Remote, secluded, and peaceful, North Cascades National Park is just shy of 245 miles from Yakima. The drive is well worth it, though, and visitors to the park will be presented with some of the state’s most incredible landscapes and scenery, including crystal blue lakes, lush forests, meadows of wildflowers, glaciers, and the snowy Cascades Mountains. Most visitors enjoy photography, hiking, fishing, kayaking, and camping within the park. For a more challenging adventure and a closer experience with one of the park’s 312 glaciers, visitors will need to obtain a backcountry permit. Birdwatching is also quite popular in the park, and North Cascades is home to several endangered bird species, including the spotted owl.
Considered by many to be one of the most intriguing and beautiful national parks in the country, Olympic National Park offers hundreds of opportunities for exploration. Visitors can traverse gorgeous coastal areas, explore temperate rainforests, or view glaciated mountains. The park is also home to more than 650 archeological sites, many of which date back more than 12,000 years. Visitors to the park will also have many options when it comes to hiking, fishing, camping, swimming, kayaking, or viewing some of the park’s native animals, such as bears. The park is just over four hours from Yakima.
In most areas, the price to rent a motorhome is around $200 a night and the price to rent a towable trailer is around $120 a night.What does RVshare Protection cover with my Yakima, WA RV rental?
RVshare's protection plan standard package covers up to $300,000 in comprehensive and collision coverage based on the value of the RV. It also includes free 24/7 roadside assistance and free towing and tire service. For more information on RVshare insurance, click here.What do I need to know before renting an RV in Yakima, WA?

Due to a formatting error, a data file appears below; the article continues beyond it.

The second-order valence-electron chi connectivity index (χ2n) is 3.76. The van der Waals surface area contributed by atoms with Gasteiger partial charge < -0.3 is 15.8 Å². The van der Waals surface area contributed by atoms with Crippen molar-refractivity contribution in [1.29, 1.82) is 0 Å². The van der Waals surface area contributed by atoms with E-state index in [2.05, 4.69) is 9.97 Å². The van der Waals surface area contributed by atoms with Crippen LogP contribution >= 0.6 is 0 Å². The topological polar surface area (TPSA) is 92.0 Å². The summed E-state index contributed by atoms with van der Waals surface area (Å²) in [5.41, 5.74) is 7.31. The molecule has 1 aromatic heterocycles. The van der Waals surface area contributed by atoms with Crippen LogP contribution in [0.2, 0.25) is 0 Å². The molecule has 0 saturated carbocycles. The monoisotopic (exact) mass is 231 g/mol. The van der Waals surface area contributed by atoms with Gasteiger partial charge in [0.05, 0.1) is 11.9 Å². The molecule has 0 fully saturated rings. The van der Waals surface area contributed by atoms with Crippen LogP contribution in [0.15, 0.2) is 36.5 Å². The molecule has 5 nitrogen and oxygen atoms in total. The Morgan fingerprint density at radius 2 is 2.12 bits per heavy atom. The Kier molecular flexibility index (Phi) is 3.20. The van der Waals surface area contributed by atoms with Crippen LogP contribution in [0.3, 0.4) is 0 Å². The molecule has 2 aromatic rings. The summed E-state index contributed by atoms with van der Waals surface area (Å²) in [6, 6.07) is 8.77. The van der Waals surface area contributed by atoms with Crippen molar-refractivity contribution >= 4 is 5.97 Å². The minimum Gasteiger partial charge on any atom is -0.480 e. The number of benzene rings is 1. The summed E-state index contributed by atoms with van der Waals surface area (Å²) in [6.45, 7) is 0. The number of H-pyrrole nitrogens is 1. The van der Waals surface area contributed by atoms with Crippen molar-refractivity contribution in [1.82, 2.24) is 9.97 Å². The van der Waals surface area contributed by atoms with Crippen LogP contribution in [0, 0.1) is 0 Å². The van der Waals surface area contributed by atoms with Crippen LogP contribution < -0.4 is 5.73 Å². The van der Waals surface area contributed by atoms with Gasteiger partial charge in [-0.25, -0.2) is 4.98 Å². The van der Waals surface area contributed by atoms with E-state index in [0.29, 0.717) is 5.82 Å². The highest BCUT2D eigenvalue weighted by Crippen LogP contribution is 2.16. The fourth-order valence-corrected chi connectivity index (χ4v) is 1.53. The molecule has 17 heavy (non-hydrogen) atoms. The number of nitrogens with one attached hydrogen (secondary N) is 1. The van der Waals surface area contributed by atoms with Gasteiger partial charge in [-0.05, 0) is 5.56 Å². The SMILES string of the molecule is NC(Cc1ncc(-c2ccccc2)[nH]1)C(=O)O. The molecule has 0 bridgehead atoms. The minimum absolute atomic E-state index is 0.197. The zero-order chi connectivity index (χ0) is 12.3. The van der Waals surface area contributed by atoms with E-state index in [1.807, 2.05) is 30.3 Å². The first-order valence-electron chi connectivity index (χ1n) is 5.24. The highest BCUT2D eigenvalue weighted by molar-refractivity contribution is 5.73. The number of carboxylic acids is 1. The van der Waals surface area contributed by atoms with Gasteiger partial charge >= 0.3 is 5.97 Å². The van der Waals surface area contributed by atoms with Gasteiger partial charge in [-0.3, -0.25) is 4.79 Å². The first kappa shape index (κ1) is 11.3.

Yakima has freeway and highway access that make RV driving a breeze. The city also has plenty of parks, open spaces, and bodies of water. Be sure to include time in your plans to explore the Yakima Area Arboretum, the Yakima Valley Museum, or visit a local orchard.What are the RV rental requirements in Yakima, WA?
There is no special license needed to rent an RV, but it never hurts to check state websites. if you are unsure about traveling there and any regulations they may have, double-checking with the state will provide some peace of mind!What are some tips for first-time RV renters in Yakima, WA?
Renting an RV in Yakima, WA means endless blue skies, wide open roads, and lots of delicious local produce. With all the wide open space between destinations, make sure you have a full tank of gas and plenty of food before you hit the road. You'll find RV campgrounds with pools or near lakes, and with other fun amenities. Busy season is in the summer so book early to get your spot, or go off-season to avoid crowds.What are the minimum age requirements for renting an RV in Yakima, WA?
The minimum age requirement for renting an RV is 25.What is included in my Yakima, WA RV rental?
You should find any amenities that are included with your rental in the listing details. But it never hurts to check in with the owner before you arrive at the RV or have it delivered to ensure you have everything that is needed to have a fun and enjoyable trip!Are there pet friendly RVs for rent in Yakima, WA?
Looking for a pet friendly RV rental? Use the pet-friendly filter when searching on RVshare.com to find the perfect one for you!Can I have my Yakima, WA RV rental delivered to a specified location?
Many owners on RVshare.com offer delivery, and will even set it up for you at the campsite. Choose the 'Delivery' filter to narrow down your search results to RVs that can be brought to your home or destination. Check the listing details for any information regarding extra fees for delivery, or ask the owner if you are unsure.Are there one way rental options from Yakima, WA?
One way rentals can add flexibility to your trip, but there are typically costs associated with returning the RV back to the owner. Learn more about one way rental options at rvshare.com/one-way-rv-rentals.